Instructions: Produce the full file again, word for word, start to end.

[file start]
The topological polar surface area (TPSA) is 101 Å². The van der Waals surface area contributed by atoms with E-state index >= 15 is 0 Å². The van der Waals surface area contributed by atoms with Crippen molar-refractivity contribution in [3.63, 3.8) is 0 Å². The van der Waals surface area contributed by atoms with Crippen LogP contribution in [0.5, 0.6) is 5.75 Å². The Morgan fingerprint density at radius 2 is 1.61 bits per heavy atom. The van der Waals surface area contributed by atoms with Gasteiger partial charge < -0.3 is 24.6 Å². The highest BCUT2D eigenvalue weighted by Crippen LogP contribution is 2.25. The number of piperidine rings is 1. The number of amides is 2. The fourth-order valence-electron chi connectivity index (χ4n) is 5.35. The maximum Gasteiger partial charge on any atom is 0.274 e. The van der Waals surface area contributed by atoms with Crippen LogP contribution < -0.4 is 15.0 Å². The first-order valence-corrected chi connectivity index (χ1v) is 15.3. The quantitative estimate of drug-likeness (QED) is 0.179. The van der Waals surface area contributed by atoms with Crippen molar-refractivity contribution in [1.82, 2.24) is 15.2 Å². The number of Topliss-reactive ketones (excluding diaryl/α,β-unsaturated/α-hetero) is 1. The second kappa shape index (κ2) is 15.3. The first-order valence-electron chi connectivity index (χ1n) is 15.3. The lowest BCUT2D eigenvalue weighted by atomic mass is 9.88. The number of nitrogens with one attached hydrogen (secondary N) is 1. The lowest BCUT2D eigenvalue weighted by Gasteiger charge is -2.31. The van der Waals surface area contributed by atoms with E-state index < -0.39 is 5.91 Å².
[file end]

The topological polar surface area (TPSA) is 101 Å². The van der Waals surface area contributed by atoms with E-state index >= 15 is 0 Å². The van der Waals surface area contributed by atoms with Crippen molar-refractivity contribution in [3.63, 3.8) is 0 Å². The van der Waals surface area contributed by atoms with Crippen LogP contribution in [0.5, 0.6) is 5.75 Å². The Morgan fingerprint density at radius 2 is 1.61 bits per heavy atom. The van der Waals surface area contributed by atoms with Gasteiger partial charge < -0.3 is 24.6 Å². The highest BCUT2D eigenvalue weighted by Crippen LogP contribution is 2.25. The number of piperidine rings is 1. The number of amides is 2. The fourth-order valence-electron chi connectivity index (χ4n) is 5.35. The maximum Gasteiger partial charge on any atom is 0.274 e. The van der Waals surface area contributed by atoms with Crippen LogP contribution < -0.4 is 15.0 Å². The first-order valence-corrected chi connectivity index (χ1v) is 15.3. The quantitative estimate of drug-likeness (QED) is 0.179. The van der Waals surface area contributed by atoms with Crippen molar-refractivity contribution in [1.82, 2.24) is 15.2 Å². The number of Topliss-reactive ketones (excluding diaryl/α,β-unsaturated/α-hetero) is 1. The second kappa shape index (κ2) is 15.3. The first-order valence-electron chi connectivity index (χ1n) is 15.3. The lowest BCUT2D eigenvalue weighted by atomic mass is 9.88. The number of nitrogens with one attached hydrogen (secondary N) is 1. The lowest BCUT2D eigenvalue weighted by Gasteiger charge is -2.31. The van der Waals surface area contributed by atoms with E-state index < -0.39 is 5.91 Å².